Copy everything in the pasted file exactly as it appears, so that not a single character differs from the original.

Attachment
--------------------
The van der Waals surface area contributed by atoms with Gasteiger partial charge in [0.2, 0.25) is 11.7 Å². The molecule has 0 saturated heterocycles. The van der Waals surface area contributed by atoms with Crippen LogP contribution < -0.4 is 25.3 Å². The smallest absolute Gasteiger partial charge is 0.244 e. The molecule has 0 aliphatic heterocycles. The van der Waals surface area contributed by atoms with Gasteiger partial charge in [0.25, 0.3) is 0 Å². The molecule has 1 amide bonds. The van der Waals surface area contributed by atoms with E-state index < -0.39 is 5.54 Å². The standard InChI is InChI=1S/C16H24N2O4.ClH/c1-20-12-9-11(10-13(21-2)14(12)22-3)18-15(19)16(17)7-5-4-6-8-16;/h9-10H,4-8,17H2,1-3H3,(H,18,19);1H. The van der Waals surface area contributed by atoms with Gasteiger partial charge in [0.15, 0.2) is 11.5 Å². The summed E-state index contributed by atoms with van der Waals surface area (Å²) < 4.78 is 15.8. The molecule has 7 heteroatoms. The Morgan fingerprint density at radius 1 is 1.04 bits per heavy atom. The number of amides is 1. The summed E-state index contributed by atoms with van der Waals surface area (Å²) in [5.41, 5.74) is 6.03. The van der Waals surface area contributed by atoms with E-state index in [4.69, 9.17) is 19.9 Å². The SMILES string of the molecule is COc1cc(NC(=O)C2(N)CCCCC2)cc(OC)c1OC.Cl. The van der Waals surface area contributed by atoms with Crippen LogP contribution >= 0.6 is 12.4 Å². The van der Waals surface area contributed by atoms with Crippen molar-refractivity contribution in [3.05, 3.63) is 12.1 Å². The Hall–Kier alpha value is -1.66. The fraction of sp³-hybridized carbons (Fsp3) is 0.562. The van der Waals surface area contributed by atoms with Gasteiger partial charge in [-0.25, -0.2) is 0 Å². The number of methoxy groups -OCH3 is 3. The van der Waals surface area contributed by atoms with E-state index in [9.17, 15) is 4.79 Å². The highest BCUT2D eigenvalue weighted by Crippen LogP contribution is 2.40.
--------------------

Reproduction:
The van der Waals surface area contributed by atoms with Gasteiger partial charge in [0.2, 0.25) is 11.7 Å². The molecule has 0 saturated heterocycles. The van der Waals surface area contributed by atoms with Crippen LogP contribution < -0.4 is 25.3 Å². The smallest absolute Gasteiger partial charge is 0.244 e. The molecule has 0 aliphatic heterocycles. The van der Waals surface area contributed by atoms with Gasteiger partial charge in [0.25, 0.3) is 0 Å². The molecule has 1 amide bonds. The van der Waals surface area contributed by atoms with E-state index < -0.39 is 5.54 Å². The standard InChI is InChI=1S/C16H24N2O4.ClH/c1-20-12-9-11(10-13(21-2)14(12)22-3)18-15(19)16(17)7-5-4-6-8-16;/h9-10H,4-8,17H2,1-3H3,(H,18,19);1H. The van der Waals surface area contributed by atoms with Gasteiger partial charge in [0.15, 0.2) is 11.5 Å². The summed E-state index contributed by atoms with van der Waals surface area (Å²) < 4.78 is 15.8. The molecule has 7 heteroatoms. The Morgan fingerprint density at radius 1 is 1.04 bits per heavy atom. The number of amides is 1. The summed E-state index contributed by atoms with van der Waals surface area (Å²) in [5.41, 5.74) is 6.03. The van der Waals surface area contributed by atoms with E-state index in [4.69, 9.17) is 19.9 Å². The SMILES string of the molecule is COc1cc(NC(=O)C2(N)CCCCC2)cc(OC)c1OC.Cl. The van der Waals surface area contributed by atoms with Crippen LogP contribution >= 0.6 is 12.4 Å². The van der Waals surface area contributed by atoms with Crippen molar-refractivity contribution in [3.05, 3.63) is 12.1 Å². The Hall–Kier alpha value is -1.66. The fraction of sp³-hybridized carbons (Fsp3) is 0.562. The van der Waals surface area contributed by atoms with Gasteiger partial charge in [-0.25, -0.2) is 0 Å². The number of methoxy groups -OCH3 is 3. The van der Waals surface area contributed by atoms with E-state index in [9.17, 15) is 4.79 Å². The highest BCUT2D eigenvalue weighted by Crippen LogP contribution is 2.40.